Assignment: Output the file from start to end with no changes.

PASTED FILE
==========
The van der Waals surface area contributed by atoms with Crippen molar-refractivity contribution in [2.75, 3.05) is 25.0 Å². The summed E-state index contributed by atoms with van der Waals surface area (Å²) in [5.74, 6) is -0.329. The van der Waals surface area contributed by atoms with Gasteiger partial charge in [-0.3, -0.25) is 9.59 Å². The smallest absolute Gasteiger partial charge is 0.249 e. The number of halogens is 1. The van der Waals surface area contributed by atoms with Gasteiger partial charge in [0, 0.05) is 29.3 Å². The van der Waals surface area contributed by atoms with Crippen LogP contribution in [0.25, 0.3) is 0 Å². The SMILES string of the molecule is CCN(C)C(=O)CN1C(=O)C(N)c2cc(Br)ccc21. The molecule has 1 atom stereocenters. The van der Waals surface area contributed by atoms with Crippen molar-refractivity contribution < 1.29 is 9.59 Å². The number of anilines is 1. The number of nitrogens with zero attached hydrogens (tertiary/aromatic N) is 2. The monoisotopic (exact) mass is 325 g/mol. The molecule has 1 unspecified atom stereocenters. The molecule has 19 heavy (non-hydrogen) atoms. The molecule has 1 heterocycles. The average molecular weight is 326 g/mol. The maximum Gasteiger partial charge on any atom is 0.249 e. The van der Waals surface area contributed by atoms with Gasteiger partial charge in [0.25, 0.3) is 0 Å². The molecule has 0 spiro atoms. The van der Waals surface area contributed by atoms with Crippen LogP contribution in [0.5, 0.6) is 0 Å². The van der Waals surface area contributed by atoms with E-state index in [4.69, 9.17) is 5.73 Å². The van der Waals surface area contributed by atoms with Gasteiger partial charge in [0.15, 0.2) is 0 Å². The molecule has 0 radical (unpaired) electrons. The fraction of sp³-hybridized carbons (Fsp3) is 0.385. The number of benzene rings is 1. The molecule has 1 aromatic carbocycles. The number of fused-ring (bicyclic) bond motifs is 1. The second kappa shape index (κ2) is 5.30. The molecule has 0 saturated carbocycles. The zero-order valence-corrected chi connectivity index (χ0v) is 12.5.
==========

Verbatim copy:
The van der Waals surface area contributed by atoms with Crippen molar-refractivity contribution in [2.75, 3.05) is 25.0 Å². The summed E-state index contributed by atoms with van der Waals surface area (Å²) in [5.74, 6) is -0.329. The van der Waals surface area contributed by atoms with Gasteiger partial charge in [-0.3, -0.25) is 9.59 Å². The smallest absolute Gasteiger partial charge is 0.249 e. The number of halogens is 1. The van der Waals surface area contributed by atoms with Gasteiger partial charge in [0, 0.05) is 29.3 Å². The van der Waals surface area contributed by atoms with Crippen LogP contribution in [0.25, 0.3) is 0 Å². The SMILES string of the molecule is CCN(C)C(=O)CN1C(=O)C(N)c2cc(Br)ccc21. The molecule has 1 atom stereocenters. The van der Waals surface area contributed by atoms with Crippen molar-refractivity contribution < 1.29 is 9.59 Å². The number of anilines is 1. The number of nitrogens with zero attached hydrogens (tertiary/aromatic N) is 2. The monoisotopic (exact) mass is 325 g/mol. The molecule has 1 unspecified atom stereocenters. The molecule has 19 heavy (non-hydrogen) atoms. The molecule has 1 heterocycles. The average molecular weight is 326 g/mol. The maximum Gasteiger partial charge on any atom is 0.249 e. The van der Waals surface area contributed by atoms with Gasteiger partial charge in [0.25, 0.3) is 0 Å². The molecule has 0 spiro atoms. The van der Waals surface area contributed by atoms with Crippen LogP contribution in [0.5, 0.6) is 0 Å². The van der Waals surface area contributed by atoms with E-state index in [4.69, 9.17) is 5.73 Å². The van der Waals surface area contributed by atoms with Gasteiger partial charge in [0.15, 0.2) is 0 Å². The molecule has 0 radical (unpaired) electrons. The fraction of sp³-hybridized carbons (Fsp3) is 0.385. The number of benzene rings is 1. The molecule has 1 aromatic carbocycles. The number of fused-ring (bicyclic) bond motifs is 1. The second kappa shape index (κ2) is 5.30. The molecule has 0 saturated carbocycles. The zero-order valence-corrected chi connectivity index (χ0v) is 12.5.